After her six ANC colleagues unexpectedly quit en masse on Monday, former SABC board member Pippa Green sent her resignation letter to President Jacob Zuma, citing "insufficient oversight, coupled with an almost abusive political interference" as the problems of the now dissolved board.
A copy of Green's resignation letter, dated March 18, was leaked to the Mail & Guardian. In it, she said the board had experienced "undue interference" in the appointment of executives.
Asked for comment by the M&G, Green confirmed she had been kept in the dark about the mass resignations. "I am incredibly surprised that my resignation letter was leaked so early, before I even got an acknow-ledgment from the president.
"And I am also taken aback that none of our board members on the ANC side said anything to us about what their plans were. Except Cedric Gina, who sent us all an SMS to inform us that he was resigning. I only heard about the rest of the board resigning on Radio 702 when I was driving back from the airport. I found that pretty uncollegial."
Gina said he resigned "as an individual", and declined to elaborate, but Communications Minister Dina Pule told Parliament that he had complained about political interference in the running of the board.
"I sent my board colleagues an SMS telling them I had resigned, as I had worked with these people since 2010, and I believed it was good to inform them," said Gina. "It was my personal decision. I didn't receive instructions from anyone."
Rejected out of hand
The reasons for the mass resignations remain unclear – Cope member of Parliament Juli Kilian says Luthuli House sent out instructions ordering specific SABC board members to submit their resignations during the course of the day.
In her resignation, Green, who heads the journalism programme at the University of Pretoria, said: "The name the board submitted to the shareholder [Pule] for the position of CFO [chief financial officer], a man who seemed eminently qualified for the job, was rejected out of hand. We were told to submit three, including the name of a person whose CV came to us suspiciously late. This was the CV of the person whom the minister subsequently appointed and who turned out to be a major disappointment for the board. She now stands accused of serious wrongdoing, and has been suspended."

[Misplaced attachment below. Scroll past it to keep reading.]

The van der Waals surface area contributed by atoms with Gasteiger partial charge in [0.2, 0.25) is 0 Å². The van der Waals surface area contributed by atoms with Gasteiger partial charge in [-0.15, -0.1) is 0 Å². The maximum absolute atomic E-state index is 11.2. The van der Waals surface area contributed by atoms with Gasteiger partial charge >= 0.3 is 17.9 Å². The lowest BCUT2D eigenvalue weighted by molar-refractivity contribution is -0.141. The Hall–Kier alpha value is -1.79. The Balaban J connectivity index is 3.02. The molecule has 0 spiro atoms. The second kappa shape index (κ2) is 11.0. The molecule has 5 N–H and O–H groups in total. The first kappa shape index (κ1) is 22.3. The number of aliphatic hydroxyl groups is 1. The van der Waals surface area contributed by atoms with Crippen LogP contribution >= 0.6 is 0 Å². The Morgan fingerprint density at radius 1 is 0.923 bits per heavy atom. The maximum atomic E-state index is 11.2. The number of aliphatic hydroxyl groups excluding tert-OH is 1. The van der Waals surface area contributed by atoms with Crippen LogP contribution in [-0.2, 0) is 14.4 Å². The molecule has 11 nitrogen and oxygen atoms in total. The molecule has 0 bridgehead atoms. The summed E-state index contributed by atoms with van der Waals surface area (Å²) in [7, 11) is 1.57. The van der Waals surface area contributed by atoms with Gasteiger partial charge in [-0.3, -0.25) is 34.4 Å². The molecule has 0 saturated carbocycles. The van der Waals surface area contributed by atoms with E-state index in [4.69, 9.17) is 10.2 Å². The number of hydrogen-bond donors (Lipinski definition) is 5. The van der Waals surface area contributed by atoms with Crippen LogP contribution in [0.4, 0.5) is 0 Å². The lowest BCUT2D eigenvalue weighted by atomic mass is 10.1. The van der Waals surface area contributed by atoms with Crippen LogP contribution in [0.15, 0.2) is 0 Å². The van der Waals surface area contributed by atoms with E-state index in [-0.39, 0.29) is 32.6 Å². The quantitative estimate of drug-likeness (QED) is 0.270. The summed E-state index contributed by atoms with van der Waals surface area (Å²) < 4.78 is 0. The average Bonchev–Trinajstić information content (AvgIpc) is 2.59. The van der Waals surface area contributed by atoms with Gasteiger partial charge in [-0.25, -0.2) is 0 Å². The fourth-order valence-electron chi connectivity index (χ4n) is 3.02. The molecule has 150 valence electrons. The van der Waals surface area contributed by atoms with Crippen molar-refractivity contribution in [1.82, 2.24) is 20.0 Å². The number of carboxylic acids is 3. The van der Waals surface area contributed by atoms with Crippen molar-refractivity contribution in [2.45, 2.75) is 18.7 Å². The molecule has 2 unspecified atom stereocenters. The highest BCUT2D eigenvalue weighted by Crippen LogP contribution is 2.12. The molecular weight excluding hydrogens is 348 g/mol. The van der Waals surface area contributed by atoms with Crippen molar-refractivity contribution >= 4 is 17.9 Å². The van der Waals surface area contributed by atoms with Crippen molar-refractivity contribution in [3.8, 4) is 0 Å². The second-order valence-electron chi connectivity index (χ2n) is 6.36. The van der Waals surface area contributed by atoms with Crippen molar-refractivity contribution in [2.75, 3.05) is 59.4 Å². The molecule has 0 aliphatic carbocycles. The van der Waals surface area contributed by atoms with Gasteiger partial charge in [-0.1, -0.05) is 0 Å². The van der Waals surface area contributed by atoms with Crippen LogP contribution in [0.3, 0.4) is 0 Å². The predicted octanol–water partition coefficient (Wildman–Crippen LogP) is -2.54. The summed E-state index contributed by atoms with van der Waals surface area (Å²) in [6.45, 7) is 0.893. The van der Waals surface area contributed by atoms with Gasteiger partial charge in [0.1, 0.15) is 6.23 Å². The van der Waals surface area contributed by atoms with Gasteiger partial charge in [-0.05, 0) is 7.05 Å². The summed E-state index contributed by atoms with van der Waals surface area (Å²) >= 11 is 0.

Green was referring to the appointment of Gugu Duda, regarded by some former board members as the minister's choice as they claimed she rejected others on the shortlist before Duda's name was added. Last year Duda was suspended by the board and, according to the SABC, is being investigated for allegations of financial irregularities. Pule's spokesperson Siya Qoza said the minister denied any impropriety in the appointment of Duda.
In her letter, Green said that, since Duda's suspension, Pule had not been supportive of the board. "For that reason, and because after the resignations of the chair and deputy chair last week, it has become impossible for the board to continue.
"It is a tragedy to me that the public broadcaster is seen as a place that attracts people either for financial or political gain. In the conflicts that have recently occurred, I don't believe there has been much thought given to the staff of the SABC, many of whom, despite the turmoil, work long and hard hours to try to improve the programming, content and stability of the organisation."
Green told Zuma in her letter that the board he appointed in 2010 had made important progress, but she was "heartbroken" that it had not worked to steer the broadcaster sufficiently, since the crisis in 2010, towards better stability today.
When she appeared before the communications parliamentary portfolio committee on March 19, Pule denied having been part of any political interference in the running of the board.
"There was a point that I wished I could interfere and go to the SABC and say 'What you are doing is wrong', but I didn't," said Pule. "If I had interfered, maybe some of the things wouldn't have happened. Actually, I wish I had interfered."
Yet that same day former board member Suzanne Vos, who had also not been informed about the resignations of her colleagues, complained in Parliament about political interference. The last remaining board member, Clare O'Neil, was out of the country on business.
"At the heart of the crisis is the ministerial interference in board decision-making and the functioning of the SABC, which has become extremely problematic," Vos said.
Former board chairperson Ben Ngubane and his deputy Thami ka Plaatjie, both ANC members, resigned after the board held a special meeting two weeks ago to remove acting chief operating officer Hlaudi Motsoeneng from his post, at which Ngubane was not present.
An interim board has been hastily formed, consisting of five people to make up a quorum. These include former board member Noluthando Gosa, who has been appointed deputy chair, after she resigned with her ANC colleagues. She also resigned from another SABC board in 2005.
It appears Motsoeneng, who has been widely criticised for not having a matric and for practising censorship of programming at the SABC when he considers it to be offensive to Zuma and the ANC, is now the last man standing as he remains in his top acting post. He declined to comment.